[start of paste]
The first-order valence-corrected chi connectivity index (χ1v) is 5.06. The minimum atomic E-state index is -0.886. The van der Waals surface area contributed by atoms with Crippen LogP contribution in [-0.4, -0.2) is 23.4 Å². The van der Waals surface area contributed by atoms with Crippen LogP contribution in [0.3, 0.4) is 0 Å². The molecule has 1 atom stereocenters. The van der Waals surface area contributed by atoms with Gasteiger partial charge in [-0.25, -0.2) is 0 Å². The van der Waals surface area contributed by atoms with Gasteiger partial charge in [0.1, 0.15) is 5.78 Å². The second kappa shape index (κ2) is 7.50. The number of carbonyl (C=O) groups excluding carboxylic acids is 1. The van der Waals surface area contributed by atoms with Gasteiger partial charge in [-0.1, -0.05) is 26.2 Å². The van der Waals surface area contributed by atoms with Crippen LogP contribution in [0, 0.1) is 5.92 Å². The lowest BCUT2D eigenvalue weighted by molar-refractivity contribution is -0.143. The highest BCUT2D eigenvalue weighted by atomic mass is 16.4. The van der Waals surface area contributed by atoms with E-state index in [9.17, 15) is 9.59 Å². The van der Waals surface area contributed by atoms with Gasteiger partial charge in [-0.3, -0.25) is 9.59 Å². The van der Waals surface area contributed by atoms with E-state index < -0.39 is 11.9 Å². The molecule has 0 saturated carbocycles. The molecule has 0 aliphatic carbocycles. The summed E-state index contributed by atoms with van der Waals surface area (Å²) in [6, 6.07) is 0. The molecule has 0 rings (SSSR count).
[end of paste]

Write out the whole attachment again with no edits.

The first-order valence-corrected chi connectivity index (χ1v) is 5.06. The minimum atomic E-state index is -0.886. The van der Waals surface area contributed by atoms with Crippen LogP contribution in [-0.4, -0.2) is 23.4 Å². The van der Waals surface area contributed by atoms with Crippen LogP contribution in [0.3, 0.4) is 0 Å². The molecule has 1 atom stereocenters. The van der Waals surface area contributed by atoms with Gasteiger partial charge in [-0.25, -0.2) is 0 Å². The van der Waals surface area contributed by atoms with Gasteiger partial charge in [0.1, 0.15) is 5.78 Å². The second kappa shape index (κ2) is 7.50. The number of carbonyl (C=O) groups excluding carboxylic acids is 1. The van der Waals surface area contributed by atoms with Gasteiger partial charge in [-0.1, -0.05) is 26.2 Å². The van der Waals surface area contributed by atoms with Crippen LogP contribution in [0, 0.1) is 5.92 Å². The lowest BCUT2D eigenvalue weighted by molar-refractivity contribution is -0.143. The highest BCUT2D eigenvalue weighted by atomic mass is 16.4. The van der Waals surface area contributed by atoms with E-state index in [9.17, 15) is 9.59 Å². The van der Waals surface area contributed by atoms with Gasteiger partial charge in [-0.3, -0.25) is 9.59 Å². The van der Waals surface area contributed by atoms with E-state index < -0.39 is 11.9 Å². The molecule has 0 saturated carbocycles. The molecule has 0 aliphatic carbocycles. The summed E-state index contributed by atoms with van der Waals surface area (Å²) in [6, 6.07) is 0. The molecule has 0 rings (SSSR count).